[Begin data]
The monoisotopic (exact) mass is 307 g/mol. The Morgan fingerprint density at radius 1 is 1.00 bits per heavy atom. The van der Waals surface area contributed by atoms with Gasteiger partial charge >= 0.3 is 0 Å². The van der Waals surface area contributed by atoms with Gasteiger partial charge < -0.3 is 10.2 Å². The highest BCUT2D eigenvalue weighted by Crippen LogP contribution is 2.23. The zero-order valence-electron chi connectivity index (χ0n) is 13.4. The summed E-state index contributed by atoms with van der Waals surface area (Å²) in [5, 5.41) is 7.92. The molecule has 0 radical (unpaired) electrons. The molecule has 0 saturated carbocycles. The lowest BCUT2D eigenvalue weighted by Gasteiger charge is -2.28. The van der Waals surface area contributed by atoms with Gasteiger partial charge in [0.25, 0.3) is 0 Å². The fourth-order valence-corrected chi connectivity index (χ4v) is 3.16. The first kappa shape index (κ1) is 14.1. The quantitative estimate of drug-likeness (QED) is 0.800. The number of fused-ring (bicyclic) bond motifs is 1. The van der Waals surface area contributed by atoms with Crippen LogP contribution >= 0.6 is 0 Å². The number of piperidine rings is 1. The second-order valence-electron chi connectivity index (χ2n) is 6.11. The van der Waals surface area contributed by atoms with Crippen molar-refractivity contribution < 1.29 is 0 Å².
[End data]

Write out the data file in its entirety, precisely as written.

The monoisotopic (exact) mass is 307 g/mol. The Morgan fingerprint density at radius 1 is 1.00 bits per heavy atom. The van der Waals surface area contributed by atoms with Gasteiger partial charge >= 0.3 is 0 Å². The van der Waals surface area contributed by atoms with Gasteiger partial charge < -0.3 is 10.2 Å². The highest BCUT2D eigenvalue weighted by Crippen LogP contribution is 2.23. The zero-order valence-electron chi connectivity index (χ0n) is 13.4. The summed E-state index contributed by atoms with van der Waals surface area (Å²) in [5, 5.41) is 7.92. The molecule has 0 radical (unpaired) electrons. The molecule has 0 saturated carbocycles. The lowest BCUT2D eigenvalue weighted by Gasteiger charge is -2.28. The van der Waals surface area contributed by atoms with Gasteiger partial charge in [0.25, 0.3) is 0 Å². The fourth-order valence-corrected chi connectivity index (χ4v) is 3.16. The first kappa shape index (κ1) is 14.1. The quantitative estimate of drug-likeness (QED) is 0.800. The number of fused-ring (bicyclic) bond motifs is 1. The van der Waals surface area contributed by atoms with Crippen LogP contribution >= 0.6 is 0 Å². The number of piperidine rings is 1. The second-order valence-electron chi connectivity index (χ2n) is 6.11. The van der Waals surface area contributed by atoms with Crippen molar-refractivity contribution < 1.29 is 0 Å².